Travis Shingledecker ’13
See below for MLHS student poll results!
Is our nation becoming desensitized to sexual assault? Within the past few months, there have been several incidences of heinous acts of sexual assault against minors. Yet, despite the repugnant nature of these acts, the matters still seem trivial. This triviality is not primarily derived from a lack of evidence; rather, it seems to be rooted from wanting to maintain iconic reputations in the college sports arena.
Although there are several incidences of sexual assault and sexual harassment reported this year, the allegations made against former Pennsylvania State University assistant football coach, Jerry Sandusky, are the most well-known. Under the leadership of head coach Joe Paterno, Sandusky mentored his team for 31 seasons. Several allegations and investigations were made against Sandusky since his retirement, but the severity of his actions was only brought to the general public this year.
Photo courtesy of http://www.mcall.com/sports/college
Prior to being indicted and arrested, a three year investigation revealed various disgusting secrets about the former coach’s past. For example, Mike McQueary, a graduate assistant coach, testified that on a Friday night in 2002, he found a naked 10-year-old boy being subdued to overt sexual assault in the showers with a naked Sandusky.
One would assume that a college student would know enough to stop the rape and notify the police of the pedophile. This was unfortunately not the case; rather, McQueary opted to call his father for counsel. The following day, he notified Paterno, who decided not to notify the police. In turn, the cycle of unresponsive actions to child rape were continued when Paterno notified the Penn State athletic director, Tim Curley, who thought it impertinent to disclose the information to the university police. (The university police, with Curley’s knowledge, already discovered that Sandusky showered with an 11-year-old boy in 1998. However, he was simply advised not to do it again!)
As opposed to notifying any law enforcement, Curley testified that he alarmed Sandusky of the severity of his actions. He told him that he could no longer bring children to the campus. Essentially, Curley’s soft tone implied that with Sandusky’s actions, there was a time and place-as long as that place was not on the university’s grounds! It is utterly grotesque.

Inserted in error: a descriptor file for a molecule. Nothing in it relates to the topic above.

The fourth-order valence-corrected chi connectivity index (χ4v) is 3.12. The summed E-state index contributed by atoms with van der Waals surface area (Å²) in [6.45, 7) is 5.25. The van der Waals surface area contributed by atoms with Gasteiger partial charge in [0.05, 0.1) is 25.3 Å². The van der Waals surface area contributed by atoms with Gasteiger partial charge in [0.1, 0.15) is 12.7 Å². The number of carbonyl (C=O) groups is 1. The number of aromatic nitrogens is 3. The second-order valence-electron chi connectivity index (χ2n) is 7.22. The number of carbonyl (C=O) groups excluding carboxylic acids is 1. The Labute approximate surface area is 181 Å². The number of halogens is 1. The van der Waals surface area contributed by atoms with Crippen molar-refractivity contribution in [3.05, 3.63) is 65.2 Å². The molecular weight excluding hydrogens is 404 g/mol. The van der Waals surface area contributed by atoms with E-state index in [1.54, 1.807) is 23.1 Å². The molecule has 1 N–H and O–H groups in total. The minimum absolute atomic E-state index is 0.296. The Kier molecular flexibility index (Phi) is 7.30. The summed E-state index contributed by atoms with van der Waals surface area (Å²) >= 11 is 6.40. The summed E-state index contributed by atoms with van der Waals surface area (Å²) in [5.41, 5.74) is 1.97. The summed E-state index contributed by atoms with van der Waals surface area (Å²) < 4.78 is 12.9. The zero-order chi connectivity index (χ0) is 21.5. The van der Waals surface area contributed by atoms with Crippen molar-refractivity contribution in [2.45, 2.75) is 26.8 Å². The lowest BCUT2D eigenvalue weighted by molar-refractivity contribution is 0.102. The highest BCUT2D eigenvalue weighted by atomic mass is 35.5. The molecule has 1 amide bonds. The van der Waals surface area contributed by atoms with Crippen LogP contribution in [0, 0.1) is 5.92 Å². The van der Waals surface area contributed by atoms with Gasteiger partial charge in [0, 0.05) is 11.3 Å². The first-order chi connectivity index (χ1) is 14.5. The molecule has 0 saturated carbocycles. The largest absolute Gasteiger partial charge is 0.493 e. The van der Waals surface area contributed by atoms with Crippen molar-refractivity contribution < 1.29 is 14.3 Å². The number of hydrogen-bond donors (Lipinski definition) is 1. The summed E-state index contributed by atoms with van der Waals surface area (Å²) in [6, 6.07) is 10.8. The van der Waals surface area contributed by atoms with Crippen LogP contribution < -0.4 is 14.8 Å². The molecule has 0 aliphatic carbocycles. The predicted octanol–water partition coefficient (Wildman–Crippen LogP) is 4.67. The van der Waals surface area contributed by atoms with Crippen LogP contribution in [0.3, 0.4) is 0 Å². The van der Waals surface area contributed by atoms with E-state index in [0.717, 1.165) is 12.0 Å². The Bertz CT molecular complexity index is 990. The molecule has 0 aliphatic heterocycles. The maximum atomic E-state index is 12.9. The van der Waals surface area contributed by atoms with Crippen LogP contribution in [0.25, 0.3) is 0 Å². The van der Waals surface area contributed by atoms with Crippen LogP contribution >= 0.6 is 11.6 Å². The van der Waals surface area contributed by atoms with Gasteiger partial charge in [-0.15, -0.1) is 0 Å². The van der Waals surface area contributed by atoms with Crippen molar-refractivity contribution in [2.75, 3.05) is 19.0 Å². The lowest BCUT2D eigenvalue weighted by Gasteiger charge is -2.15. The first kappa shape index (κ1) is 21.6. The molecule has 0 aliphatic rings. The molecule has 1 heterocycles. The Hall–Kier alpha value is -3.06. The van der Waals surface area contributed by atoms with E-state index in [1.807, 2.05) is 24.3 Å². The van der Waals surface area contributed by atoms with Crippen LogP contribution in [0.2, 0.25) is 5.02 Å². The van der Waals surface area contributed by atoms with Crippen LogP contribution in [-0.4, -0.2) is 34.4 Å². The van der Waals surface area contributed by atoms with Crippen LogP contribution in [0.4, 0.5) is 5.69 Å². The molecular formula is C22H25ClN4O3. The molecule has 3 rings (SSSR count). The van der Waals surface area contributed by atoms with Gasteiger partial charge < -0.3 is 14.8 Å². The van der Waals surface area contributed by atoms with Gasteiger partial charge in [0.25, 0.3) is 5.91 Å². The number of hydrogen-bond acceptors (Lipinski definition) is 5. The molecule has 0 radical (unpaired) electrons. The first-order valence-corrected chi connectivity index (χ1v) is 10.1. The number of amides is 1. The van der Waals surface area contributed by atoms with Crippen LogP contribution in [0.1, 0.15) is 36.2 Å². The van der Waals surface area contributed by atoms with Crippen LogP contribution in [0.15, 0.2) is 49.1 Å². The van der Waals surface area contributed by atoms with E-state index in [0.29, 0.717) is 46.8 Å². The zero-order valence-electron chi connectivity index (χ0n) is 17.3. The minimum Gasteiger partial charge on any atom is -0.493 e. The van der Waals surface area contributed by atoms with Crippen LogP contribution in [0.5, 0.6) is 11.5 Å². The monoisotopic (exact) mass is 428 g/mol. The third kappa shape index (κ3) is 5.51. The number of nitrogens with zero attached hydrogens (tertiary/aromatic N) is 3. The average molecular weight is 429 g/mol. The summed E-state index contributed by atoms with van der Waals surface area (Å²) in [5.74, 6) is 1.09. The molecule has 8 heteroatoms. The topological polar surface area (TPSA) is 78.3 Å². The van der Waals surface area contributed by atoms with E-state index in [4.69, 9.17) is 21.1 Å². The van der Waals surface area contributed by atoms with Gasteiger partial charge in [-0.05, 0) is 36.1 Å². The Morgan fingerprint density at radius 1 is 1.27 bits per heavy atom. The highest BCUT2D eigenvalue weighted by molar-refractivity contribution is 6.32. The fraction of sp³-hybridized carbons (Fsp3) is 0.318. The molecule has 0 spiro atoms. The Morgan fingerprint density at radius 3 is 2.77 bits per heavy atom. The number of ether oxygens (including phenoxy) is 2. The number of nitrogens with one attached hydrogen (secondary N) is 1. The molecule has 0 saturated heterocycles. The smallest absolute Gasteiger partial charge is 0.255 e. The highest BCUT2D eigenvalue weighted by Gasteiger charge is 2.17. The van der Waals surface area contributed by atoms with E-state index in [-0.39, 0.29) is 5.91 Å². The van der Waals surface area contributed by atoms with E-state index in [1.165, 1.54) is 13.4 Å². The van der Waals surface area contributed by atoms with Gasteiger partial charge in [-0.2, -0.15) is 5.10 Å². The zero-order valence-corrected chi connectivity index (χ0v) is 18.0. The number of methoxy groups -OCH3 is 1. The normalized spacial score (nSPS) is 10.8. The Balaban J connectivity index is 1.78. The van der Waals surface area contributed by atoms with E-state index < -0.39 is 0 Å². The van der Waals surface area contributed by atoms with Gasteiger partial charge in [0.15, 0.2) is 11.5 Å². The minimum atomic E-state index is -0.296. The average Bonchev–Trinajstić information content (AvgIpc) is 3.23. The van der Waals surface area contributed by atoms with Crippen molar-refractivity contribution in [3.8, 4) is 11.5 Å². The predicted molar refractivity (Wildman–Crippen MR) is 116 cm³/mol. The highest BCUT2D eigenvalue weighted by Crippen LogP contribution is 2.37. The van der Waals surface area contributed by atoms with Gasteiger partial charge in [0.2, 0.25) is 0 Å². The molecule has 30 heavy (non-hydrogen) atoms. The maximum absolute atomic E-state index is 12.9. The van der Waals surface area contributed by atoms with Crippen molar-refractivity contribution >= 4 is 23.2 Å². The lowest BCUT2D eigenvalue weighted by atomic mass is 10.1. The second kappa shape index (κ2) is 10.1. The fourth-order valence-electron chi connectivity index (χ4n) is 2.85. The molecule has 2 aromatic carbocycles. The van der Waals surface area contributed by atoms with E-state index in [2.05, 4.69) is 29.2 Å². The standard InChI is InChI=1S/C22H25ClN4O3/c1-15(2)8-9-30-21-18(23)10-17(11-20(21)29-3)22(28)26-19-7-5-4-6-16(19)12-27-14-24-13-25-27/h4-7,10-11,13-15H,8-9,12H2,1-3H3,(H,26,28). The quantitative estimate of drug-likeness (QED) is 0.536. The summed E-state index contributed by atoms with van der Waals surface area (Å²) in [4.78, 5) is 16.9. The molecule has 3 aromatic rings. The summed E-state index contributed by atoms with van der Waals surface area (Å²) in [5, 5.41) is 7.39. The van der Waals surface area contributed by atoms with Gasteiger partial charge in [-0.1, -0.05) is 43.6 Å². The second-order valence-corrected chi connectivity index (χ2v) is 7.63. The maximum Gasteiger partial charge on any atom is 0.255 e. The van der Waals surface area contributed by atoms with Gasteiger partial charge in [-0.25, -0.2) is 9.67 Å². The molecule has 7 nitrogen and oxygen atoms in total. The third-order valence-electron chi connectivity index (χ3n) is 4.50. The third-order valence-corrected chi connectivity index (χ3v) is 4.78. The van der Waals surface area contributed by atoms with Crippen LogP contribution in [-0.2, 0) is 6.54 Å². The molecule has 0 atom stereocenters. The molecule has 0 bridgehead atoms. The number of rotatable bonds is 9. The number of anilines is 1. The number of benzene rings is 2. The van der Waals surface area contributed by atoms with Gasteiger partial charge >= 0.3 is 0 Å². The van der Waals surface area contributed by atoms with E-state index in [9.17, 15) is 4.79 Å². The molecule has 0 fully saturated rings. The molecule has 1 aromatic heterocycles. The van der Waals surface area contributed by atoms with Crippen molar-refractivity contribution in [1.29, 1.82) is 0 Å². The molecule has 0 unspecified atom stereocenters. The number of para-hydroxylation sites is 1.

The only explanation for why this cycle of information continued without being reported to the police regards the preservation of the reputations of both the university and the esteemed football program. As a coach and role model, head coach Paterno stresses the importance of ethical values and often preaches that “success without honor is an unseasoned dish.” Evidently, the head coaches preferred to maintain a false reputation rather than protect a child. Where is there honor in a program where a football team’s status is prioritized over the status of sexually exploited children?
Sandusky was indicted on 40 accounts of sex crimes against young boys and was arrested on November 5th. He was charged with seven counts of involuntary sexual intercourse, eight counts of corruption of minors, eight counts of endangering the welfare of a child, and seven counts of indecent assault to simply highlight some of the offenses with a life sentence is pending. On top of all of this, he was arrested again last Wednesday for an additional twelve charges.
In addition to Sandusky’s punishment, Paterno was forced to resign because he did not relay this information to the police. In response enraged students rioted on the grounds. One student, Justin Muir, reported that “It’s not fair. The board is an embarrassment to our school and a disservice to the student population.” The hubris of this statement is utterly astounding. While he is embarrassed by the board’s decision, Muir and the student body should be embarrassed by the manner that these sexual harassment charges were handled by faculty members. When referencing Paterno’s resignation as a disservice, is Muir implying that football is more important than the welfare of children? Is it possible that our nation could be so desensitized to sexual assault that football is of greater concern?
Unfortunately, a similar sexual molestation case is being investigated at Syracuse University. In this case, former assistant basketball coach, Bernie Fine, is under investigation for the molestation of three previous ball boys for the team. Fine called the accusations “patently false,” but the incidences continue to be investigated as head coach Jim Boeheim’s future is being questioned. Much like the Penn State case, however, the University tried to veil the incidences as previous investigations were performed by the University instead of going to the district attorney’s office or the police department.
While looking at these cases and public reactions from an observer’s perspective, one must question the current misaligned mindset of Americans. Somehow, the great American staple of football has deluged the basic American staples of honor and welfare, which is simply foul; America’s priorities must be reevaluated and realigned.
Recently a student survey was sent to all the students of Mountain Lakes High School. The questions were dealing with the recent and continuing story about allegations of sexual exploitation at Penn State University. The results are below (click on each chart for full-sized view).